The Biden administration’s approach to international negotiations marks a step change in US trade policy. But despite a change in tone towards the World Trade Organization (WTO), there is little indication that the US will prioritise tackling key issues plaguing the global trade body. On February 5, two weeks after his inauguration, President Joe Biden marked the US’ return to multilateralism by lifting opposition to the appointment of Nigeria’s Ngozi Okonjo-Iweala as the new director general of the WTO. Breaking this impasse, in place since October when the Office of the US Trade Representative (USTR) – then led by Robert Lighthizer – threw its support behind Korean Trade Minister Yoo Myung-hee instead, was a major step. “Without the recent swift action by the Biden-Harris administration to join the consensus of the membership on my candidacy, we would not be here today,” said Okonjo-Iweala recently. “I am grateful to the US for the prompt action and strong expression of support.” With a director general in place, all eyes turned to the monthly WTO dispute settlement body meeting on February 22, with hopes high that the Biden administration would take the lead in reversing the Trump administration-imposed logjam there. “The WTO no longer… continue reading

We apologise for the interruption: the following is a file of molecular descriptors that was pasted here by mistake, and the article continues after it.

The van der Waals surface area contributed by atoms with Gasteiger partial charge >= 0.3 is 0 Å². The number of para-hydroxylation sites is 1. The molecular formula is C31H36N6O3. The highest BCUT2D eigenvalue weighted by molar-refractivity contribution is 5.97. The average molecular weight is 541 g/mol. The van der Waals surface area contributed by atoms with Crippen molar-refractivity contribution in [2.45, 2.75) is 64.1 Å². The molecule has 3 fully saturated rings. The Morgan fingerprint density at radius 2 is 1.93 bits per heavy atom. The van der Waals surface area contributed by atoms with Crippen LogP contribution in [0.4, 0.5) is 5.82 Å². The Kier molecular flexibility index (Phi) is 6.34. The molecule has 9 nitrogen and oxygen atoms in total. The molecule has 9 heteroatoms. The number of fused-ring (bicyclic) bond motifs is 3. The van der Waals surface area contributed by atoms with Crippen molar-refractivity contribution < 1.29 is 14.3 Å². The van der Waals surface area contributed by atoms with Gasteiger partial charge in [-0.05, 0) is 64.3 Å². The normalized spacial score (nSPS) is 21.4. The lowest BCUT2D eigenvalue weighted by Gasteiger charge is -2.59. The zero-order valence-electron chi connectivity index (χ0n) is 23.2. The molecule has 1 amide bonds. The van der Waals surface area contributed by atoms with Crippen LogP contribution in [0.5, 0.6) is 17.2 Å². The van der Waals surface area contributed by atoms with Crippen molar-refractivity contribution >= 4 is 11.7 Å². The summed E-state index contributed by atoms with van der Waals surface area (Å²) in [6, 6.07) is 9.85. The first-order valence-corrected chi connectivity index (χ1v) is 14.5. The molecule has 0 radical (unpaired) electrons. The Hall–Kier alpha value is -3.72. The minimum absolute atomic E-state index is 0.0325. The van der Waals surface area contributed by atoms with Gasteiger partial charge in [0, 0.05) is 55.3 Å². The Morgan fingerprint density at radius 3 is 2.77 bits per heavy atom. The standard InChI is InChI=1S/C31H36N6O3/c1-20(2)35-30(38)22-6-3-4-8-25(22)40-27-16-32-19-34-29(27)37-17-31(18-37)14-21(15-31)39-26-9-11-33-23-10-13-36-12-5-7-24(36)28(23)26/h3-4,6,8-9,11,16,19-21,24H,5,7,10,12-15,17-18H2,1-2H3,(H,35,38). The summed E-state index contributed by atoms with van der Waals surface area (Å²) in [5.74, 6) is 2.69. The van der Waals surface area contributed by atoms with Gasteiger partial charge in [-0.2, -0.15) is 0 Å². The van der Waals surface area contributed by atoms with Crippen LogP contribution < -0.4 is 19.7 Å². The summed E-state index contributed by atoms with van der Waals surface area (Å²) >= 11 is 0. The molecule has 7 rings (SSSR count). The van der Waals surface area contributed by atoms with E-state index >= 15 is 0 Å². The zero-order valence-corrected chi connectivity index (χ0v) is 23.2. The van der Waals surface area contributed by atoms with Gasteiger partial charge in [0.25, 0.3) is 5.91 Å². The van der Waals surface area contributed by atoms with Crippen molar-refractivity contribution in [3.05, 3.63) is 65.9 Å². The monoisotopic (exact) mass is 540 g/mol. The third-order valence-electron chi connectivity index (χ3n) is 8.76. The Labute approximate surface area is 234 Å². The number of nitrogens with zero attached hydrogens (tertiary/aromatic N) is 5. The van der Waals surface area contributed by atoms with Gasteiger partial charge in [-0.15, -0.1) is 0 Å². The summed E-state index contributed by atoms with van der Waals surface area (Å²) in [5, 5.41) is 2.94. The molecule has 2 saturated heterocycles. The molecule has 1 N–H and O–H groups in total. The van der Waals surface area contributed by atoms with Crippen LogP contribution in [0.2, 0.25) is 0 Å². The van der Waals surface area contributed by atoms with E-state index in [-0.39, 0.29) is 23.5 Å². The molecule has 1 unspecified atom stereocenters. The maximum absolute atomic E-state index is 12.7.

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Source: CTRM Center